The Ringwood Mines Superfund Site, just upstream from the Wanaque Reservoir, is home to some members of the Ramapough Lunaape Turtle Clan. Ford Motors once used this site as a dumping ground for toxic paint sludge causing environmental degradation and increased rates of illness. EPA removed the site from the National Priorities List in 1994 although significant contaminants remain. It was the first site the EPA relisted in 2006.
For many Native American communities, contamination disproportionately affects subsistence lifestyles, spiritual practices, and connections to the land. Land rights have long been ignored. Land acquisition through eminent domain has resulted in the loss of farmland, forced relocation, and destruction of wildlife and plants.
The Ramapough are resisting this legacy by raising awareness, documented in Our Land, Our Stories: Excavating Subterranean Histories of Ringwood Mines and the Ramapough Lunaape Nation. “Stories are kept alive through the telling of what happened a hundred years ago; it comes into being and happens now.” —Chief Ronald Redbone.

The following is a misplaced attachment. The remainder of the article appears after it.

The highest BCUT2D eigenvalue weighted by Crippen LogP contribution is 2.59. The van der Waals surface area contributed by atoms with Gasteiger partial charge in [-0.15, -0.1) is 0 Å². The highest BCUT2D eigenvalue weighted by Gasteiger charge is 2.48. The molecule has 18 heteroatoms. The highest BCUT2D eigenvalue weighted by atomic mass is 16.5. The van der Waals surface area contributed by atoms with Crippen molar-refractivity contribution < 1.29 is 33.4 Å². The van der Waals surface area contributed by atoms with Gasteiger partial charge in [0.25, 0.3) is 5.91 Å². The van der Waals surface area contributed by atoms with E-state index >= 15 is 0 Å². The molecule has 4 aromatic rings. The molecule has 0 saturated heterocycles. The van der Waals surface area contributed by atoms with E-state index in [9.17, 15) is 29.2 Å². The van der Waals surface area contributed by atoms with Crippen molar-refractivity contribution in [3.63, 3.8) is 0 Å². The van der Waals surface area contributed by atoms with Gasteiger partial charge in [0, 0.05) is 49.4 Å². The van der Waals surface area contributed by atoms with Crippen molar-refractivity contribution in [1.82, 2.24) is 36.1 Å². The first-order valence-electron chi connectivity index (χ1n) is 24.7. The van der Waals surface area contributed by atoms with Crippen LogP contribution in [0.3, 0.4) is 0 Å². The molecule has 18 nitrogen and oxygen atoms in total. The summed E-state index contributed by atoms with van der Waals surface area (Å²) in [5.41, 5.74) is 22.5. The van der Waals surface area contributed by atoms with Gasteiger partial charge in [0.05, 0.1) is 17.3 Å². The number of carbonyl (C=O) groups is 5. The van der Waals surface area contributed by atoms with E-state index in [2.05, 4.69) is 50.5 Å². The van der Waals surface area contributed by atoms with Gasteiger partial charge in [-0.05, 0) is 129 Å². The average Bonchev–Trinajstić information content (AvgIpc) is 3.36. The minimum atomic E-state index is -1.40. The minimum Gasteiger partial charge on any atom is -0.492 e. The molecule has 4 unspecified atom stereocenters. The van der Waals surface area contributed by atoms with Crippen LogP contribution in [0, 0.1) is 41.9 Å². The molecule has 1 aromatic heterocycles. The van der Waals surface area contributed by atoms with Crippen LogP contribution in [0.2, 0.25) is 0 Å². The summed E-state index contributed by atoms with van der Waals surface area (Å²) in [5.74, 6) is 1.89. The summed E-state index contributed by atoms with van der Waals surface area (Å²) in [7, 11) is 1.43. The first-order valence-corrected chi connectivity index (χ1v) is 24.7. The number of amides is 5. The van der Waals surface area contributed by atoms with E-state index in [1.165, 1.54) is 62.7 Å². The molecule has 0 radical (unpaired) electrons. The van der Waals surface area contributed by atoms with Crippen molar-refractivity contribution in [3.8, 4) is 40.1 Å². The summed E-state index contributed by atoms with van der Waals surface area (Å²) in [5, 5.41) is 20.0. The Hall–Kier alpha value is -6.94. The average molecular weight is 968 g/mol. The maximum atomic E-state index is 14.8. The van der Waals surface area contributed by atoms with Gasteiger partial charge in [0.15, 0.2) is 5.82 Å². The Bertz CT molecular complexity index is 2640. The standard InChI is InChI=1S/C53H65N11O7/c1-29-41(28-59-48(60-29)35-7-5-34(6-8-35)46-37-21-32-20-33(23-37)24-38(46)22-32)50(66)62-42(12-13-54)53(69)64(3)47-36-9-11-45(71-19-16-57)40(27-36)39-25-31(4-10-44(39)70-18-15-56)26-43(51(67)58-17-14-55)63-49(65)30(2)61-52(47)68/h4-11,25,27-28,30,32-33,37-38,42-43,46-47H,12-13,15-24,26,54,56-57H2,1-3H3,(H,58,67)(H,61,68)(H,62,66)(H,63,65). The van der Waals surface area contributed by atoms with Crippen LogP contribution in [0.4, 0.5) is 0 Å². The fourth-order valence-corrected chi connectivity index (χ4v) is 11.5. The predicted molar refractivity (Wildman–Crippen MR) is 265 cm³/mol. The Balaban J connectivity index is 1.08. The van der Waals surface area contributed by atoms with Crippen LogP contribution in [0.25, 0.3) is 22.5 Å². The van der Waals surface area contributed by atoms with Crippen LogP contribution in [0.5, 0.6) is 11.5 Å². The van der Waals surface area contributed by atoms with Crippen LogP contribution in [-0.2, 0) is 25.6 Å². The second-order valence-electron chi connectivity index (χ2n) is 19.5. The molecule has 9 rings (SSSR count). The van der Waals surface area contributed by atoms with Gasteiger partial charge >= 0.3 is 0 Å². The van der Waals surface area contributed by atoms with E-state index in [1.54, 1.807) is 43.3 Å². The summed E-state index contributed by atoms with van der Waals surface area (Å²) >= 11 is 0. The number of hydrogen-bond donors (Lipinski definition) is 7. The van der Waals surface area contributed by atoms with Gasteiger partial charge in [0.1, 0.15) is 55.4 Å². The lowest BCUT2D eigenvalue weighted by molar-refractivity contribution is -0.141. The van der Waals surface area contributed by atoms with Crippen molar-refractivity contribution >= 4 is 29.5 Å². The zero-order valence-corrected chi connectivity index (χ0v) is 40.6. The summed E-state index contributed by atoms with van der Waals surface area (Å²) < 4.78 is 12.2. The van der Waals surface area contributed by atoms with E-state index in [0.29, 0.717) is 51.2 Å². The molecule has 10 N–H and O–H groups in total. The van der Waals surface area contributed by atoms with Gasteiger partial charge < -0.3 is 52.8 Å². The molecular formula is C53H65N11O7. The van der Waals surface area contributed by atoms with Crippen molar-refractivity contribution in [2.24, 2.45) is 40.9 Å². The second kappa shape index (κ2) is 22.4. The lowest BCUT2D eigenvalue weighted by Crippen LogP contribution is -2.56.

Our Point of View
Designers of landscape architecture look for solutions to environmental problems by focusing on technical issues and contaminants. Yet, in Ringwood, we learned that dense reports and technical language obscure the human experience. As designers, we need to develop strategies that address the cultural and emotional aspects of environmental degradation by bringing together scientific data with personal stories. The Ramapough teach us to recognize the emotional connections and cultural and traditional bonds that are compromised in the landscape they call home.
—Rutgers University–New Brunswick Department of Landscape Architecture
The Turtle Clan of the Ramapough Lunaape Nation has been fighting for years for justice, for our land to be remediated, for treatment of illnesses connected to contaminated soil and water. Our activism led to the listing of the Ringwood Mines/Landfill Superfund Site in 1983. The EPA said the site was clean in 1994 when they closed down the Superfund site for the first time. It took 12 years to relist the site and to address the incomplete cleanup. We continue to work to bring attention to contaminants remaining in the ground today. We are the Keepers of the Pass.
—The Turtle Clan of the Ramapough Lunaape Nation